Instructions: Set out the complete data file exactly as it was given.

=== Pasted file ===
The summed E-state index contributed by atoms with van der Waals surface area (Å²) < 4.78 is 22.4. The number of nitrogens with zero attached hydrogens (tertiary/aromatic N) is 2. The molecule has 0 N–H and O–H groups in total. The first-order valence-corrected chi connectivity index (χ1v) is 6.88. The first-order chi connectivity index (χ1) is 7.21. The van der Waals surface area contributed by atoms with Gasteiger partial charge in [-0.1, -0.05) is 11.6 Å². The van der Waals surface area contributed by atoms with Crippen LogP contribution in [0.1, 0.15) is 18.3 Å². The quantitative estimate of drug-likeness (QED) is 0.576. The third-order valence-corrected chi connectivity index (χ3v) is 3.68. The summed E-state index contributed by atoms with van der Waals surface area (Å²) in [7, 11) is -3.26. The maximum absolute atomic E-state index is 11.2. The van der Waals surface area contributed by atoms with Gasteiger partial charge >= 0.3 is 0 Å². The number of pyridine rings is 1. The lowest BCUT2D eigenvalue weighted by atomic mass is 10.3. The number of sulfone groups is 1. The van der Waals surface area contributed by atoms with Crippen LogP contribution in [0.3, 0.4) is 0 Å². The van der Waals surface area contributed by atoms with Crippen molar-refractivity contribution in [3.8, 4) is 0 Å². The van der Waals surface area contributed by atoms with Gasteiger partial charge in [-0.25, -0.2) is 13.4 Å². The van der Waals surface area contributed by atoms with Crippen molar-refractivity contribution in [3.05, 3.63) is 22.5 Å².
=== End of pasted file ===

The summed E-state index contributed by atoms with van der Waals surface area (Å²) < 4.78 is 22.4. The number of nitrogens with zero attached hydrogens (tertiary/aromatic N) is 2. The molecule has 0 N–H and O–H groups in total. The first-order valence-corrected chi connectivity index (χ1v) is 6.88. The first-order chi connectivity index (χ1) is 7.21. The van der Waals surface area contributed by atoms with Gasteiger partial charge in [-0.1, -0.05) is 11.6 Å². The van der Waals surface area contributed by atoms with Crippen LogP contribution in [0.1, 0.15) is 18.3 Å². The quantitative estimate of drug-likeness (QED) is 0.576. The third-order valence-corrected chi connectivity index (χ3v) is 3.68. The summed E-state index contributed by atoms with van der Waals surface area (Å²) in [7, 11) is -3.26. The maximum absolute atomic E-state index is 11.2. The van der Waals surface area contributed by atoms with Gasteiger partial charge >= 0.3 is 0 Å². The number of pyridine rings is 1. The lowest BCUT2D eigenvalue weighted by atomic mass is 10.3. The number of sulfone groups is 1. The van der Waals surface area contributed by atoms with Crippen LogP contribution in [0.3, 0.4) is 0 Å². The van der Waals surface area contributed by atoms with Crippen molar-refractivity contribution in [3.8, 4) is 0 Å². The van der Waals surface area contributed by atoms with Gasteiger partial charge in [-0.25, -0.2) is 13.4 Å². The van der Waals surface area contributed by atoms with Crippen molar-refractivity contribution in [3.05, 3.63) is 22.5 Å².